Nashville (1975)

Dir. Robert Altman. Starring Ronee Blakley, Henry Gibson, Michael Murphy

To me, the most remarkable thing about Nashville is that it places the American id not in New York City or Los Angeles, nor Boston or Texas or DC, but in Tennessee. It has the audacity to presume that something interesting has happened away from the coasts, that people are people even if they have never looked upon the sites of 5th grade American history courses, or cared very deeply about Hollywood.  Even though Nashville takes place just about entirely within the city limits (with the possible exception of Haven Hamilton’s Saturday afternoon party), there’s nothing particularly urban about the movie. Altman restricts himself from any helicopter establishing shots, bless him, and the film putters around indoors more often than not. Any number of bars and honky tonks, recording studios, megachurches, homes with front lawns and ’70s vintage kitchens. The effect is that this could be any big suburb or small city; it turns a night at the Opry and an afternoon at the Parthenon into scenes with added emphasis, using them as a framing device as much as the candidacy of Hal Phillip Walker. Nashville could have been Memphis or Knoxville, or maybe Cincinnati or Indianapolis or Denver. It just happens to have taken place there, and events just happen to roll out over the course of the weekend.

Nashville displays striking verisimilitude; in real life, the days run into one another, and with as many as twenty-four people to keep track of, none of whom appear to be doing anything now that they won’t still be doing in a year, it’s hard to imagine the film ending with a bang. People like Winifred (Barbara Harris) and the Tricycle Man (Jeff Goldblum, nameless and silent and literally magical), Norman (nebbish David Arkin) and Opal, Literally the Worst (Geraldine Chaplin), none of whom are musicians or famous or noticeable, are the links in the film. All of them are cartoonishly attired; from Opal’s hat with the sixteenth/eighth note combination to the Tricycle Man’s yellow glases, not one of them is dressed like a normal person. They literally stand out in crowds. They are the transportation for other characters, the ones who appear in every bar and diner and airport and concert. In a film with all of these characters, they are the weird connectors; behind the glamor of a Connie White (Karen Black) or a Tom Frank (Keith Carradine) there is a chauffeur who wants to be the guy in the back seat or the fan using her accent to pretend she’s a journalist, and what’s more, without them the film is just the paparazzi’s exhibition of fake country stars. As awful as Opal is, or annoying as Norman is, they’re closer to being people than most of the famous people in the film.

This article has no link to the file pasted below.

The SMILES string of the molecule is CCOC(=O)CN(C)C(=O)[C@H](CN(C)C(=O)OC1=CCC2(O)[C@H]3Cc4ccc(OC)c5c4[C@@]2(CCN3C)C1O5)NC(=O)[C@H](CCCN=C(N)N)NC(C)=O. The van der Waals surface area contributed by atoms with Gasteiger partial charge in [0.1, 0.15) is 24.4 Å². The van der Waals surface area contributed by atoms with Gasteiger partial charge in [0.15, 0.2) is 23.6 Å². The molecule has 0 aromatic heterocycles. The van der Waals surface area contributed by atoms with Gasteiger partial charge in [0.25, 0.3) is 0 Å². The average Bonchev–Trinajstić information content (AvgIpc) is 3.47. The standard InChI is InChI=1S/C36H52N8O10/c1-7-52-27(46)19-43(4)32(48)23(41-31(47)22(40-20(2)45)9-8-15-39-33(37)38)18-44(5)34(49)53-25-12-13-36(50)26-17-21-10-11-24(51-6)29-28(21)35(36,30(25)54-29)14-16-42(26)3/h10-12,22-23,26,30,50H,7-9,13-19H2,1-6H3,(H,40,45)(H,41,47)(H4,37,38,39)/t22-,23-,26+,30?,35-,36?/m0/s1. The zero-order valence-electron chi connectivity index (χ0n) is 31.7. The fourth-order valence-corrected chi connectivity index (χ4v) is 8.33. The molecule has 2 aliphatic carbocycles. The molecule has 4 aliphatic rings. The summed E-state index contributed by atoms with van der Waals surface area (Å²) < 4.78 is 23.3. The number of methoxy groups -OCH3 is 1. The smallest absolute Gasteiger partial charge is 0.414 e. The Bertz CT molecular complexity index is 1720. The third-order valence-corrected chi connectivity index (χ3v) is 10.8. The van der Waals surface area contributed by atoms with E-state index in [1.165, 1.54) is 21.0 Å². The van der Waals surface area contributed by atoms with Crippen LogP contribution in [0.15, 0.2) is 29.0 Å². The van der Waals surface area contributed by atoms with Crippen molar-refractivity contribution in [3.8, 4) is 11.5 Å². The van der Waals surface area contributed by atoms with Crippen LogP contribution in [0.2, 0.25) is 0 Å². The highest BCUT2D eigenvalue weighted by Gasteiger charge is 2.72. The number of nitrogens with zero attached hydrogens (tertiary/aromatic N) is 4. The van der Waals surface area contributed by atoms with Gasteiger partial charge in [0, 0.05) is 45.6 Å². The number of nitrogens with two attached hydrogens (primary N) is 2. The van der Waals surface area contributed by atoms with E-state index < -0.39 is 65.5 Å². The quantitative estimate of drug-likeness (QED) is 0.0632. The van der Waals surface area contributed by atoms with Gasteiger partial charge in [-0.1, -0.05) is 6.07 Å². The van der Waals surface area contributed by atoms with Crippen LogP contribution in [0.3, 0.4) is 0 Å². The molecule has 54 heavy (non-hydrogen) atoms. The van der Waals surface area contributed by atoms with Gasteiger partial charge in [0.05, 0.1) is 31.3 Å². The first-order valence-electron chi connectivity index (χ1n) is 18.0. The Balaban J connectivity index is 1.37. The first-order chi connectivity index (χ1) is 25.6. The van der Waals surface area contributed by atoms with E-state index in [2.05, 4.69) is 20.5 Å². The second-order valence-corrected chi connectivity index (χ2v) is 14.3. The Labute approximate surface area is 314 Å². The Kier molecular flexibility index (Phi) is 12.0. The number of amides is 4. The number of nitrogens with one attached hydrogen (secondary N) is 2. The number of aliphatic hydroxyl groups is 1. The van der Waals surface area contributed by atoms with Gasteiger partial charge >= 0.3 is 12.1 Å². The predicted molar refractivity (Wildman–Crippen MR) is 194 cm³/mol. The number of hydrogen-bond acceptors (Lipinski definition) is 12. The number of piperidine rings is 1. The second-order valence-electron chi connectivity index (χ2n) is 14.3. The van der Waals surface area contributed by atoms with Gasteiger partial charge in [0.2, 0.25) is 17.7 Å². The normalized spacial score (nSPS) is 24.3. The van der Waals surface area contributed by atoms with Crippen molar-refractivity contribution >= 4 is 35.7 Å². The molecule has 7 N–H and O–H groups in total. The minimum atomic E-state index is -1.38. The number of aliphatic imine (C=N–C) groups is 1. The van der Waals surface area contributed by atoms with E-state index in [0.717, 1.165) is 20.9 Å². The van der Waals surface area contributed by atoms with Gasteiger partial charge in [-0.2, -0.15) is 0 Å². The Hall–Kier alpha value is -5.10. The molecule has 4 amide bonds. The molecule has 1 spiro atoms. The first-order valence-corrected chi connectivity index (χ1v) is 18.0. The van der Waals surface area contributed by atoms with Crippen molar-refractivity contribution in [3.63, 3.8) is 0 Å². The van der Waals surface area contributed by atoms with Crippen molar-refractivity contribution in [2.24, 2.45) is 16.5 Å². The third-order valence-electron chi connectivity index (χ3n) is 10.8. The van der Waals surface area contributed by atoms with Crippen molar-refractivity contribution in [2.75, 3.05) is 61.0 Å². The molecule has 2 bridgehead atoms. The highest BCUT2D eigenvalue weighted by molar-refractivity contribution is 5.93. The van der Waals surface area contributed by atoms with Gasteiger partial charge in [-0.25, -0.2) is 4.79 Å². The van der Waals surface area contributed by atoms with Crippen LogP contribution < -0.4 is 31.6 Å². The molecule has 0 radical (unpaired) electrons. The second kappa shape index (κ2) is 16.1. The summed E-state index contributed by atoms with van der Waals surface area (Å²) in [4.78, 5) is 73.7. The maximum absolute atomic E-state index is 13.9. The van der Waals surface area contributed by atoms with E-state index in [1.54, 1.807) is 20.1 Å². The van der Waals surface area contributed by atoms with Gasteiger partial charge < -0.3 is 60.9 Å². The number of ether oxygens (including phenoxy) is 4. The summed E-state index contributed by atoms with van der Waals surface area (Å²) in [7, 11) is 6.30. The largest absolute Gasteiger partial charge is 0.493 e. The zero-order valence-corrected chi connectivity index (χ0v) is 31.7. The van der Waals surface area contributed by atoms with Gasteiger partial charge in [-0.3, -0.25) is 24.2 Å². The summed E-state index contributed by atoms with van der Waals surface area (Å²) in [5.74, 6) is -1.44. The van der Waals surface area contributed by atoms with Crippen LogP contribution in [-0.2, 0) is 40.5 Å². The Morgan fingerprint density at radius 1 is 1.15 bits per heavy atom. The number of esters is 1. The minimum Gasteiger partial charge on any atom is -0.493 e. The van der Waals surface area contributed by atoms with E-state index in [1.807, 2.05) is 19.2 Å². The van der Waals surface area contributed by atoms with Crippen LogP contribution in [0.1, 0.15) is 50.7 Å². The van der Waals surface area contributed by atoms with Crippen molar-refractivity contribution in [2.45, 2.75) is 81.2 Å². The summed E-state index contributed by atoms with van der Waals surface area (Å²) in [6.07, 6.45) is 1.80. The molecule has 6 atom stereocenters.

Curiously enough, the film’s famous ending does end with a bang after all. It’s a two-part scene, really, both of them utterly flawless. The first is Barbara Jean’s heretofore unheard song, “My Idaho Home,” and the second commences once she’s been shot and killed by an assassin in the crowd.

In a movie that’s filled with just about every kind of country song imaginable, from the credible (“Bluebird,” “Memphis”) to the legitimately good (“Dues,” “Since You’ve Gone,”) to the comically awful (the entire oeuvre of Haven Hamilton), “My Idaho Home” is idiosyncratic and chilling and lovely. (It’s ironic that the song from the film which won at the Oscars, “I’m Easy,” is not country at all.) “My Idaho Home” itself is characteristic of the kind of rambling that Barbara Jean (Ronee Blakley, who is perfect in this part) has been prey to throughout the movie, but in a song it makes a strange kind of sense. The song is as much the story of the narrator’s father as anything else, although grandparents and the narrator’s mother pop up as well. The chorus is haunting and lovely.